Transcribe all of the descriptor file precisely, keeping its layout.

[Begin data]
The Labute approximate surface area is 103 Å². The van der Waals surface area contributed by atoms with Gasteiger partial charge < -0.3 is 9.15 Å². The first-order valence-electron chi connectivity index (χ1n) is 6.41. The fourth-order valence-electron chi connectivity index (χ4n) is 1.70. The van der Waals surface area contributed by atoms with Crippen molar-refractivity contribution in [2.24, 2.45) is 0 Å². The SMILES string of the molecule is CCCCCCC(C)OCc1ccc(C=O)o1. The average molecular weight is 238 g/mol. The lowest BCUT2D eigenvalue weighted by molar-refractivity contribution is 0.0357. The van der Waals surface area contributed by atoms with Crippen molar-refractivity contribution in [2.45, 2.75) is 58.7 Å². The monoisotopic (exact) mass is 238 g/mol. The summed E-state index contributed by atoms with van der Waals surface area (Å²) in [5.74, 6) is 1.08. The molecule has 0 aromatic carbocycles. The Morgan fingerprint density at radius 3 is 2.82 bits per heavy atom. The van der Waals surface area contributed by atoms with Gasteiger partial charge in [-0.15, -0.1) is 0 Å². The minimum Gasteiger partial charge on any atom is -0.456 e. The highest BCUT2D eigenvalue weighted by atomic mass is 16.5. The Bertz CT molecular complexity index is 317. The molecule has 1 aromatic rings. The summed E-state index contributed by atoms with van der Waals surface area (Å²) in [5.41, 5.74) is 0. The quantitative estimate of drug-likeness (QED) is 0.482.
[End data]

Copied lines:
The Labute approximate surface area is 103 Å². The van der Waals surface area contributed by atoms with Gasteiger partial charge < -0.3 is 9.15 Å². The first-order valence-electron chi connectivity index (χ1n) is 6.41. The fourth-order valence-electron chi connectivity index (χ4n) is 1.70. The van der Waals surface area contributed by atoms with Crippen molar-refractivity contribution in [2.24, 2.45) is 0 Å². The SMILES string of the molecule is CCCCCCC(C)OCc1ccc(C=O)o1. The average molecular weight is 238 g/mol. The lowest BCUT2D eigenvalue weighted by molar-refractivity contribution is 0.0357. The van der Waals surface area contributed by atoms with Crippen molar-refractivity contribution in [2.45, 2.75) is 58.7 Å². The monoisotopic (exact) mass is 238 g/mol. The summed E-state index contributed by atoms with van der Waals surface area (Å²) in [5.74, 6) is 1.08. The molecule has 0 aromatic carbocycles. The Morgan fingerprint density at radius 3 is 2.82 bits per heavy atom. The van der Waals surface area contributed by atoms with Gasteiger partial charge in [-0.15, -0.1) is 0 Å². The minimum Gasteiger partial charge on any atom is -0.456 e. The highest BCUT2D eigenvalue weighted by atomic mass is 16.5. The Bertz CT molecular complexity index is 317. The molecule has 1 aromatic rings. The summed E-state index contributed by atoms with van der Waals surface area (Å²) in [5.41, 5.74) is 0. The quantitative estimate of drug-likeness (QED) is 0.482.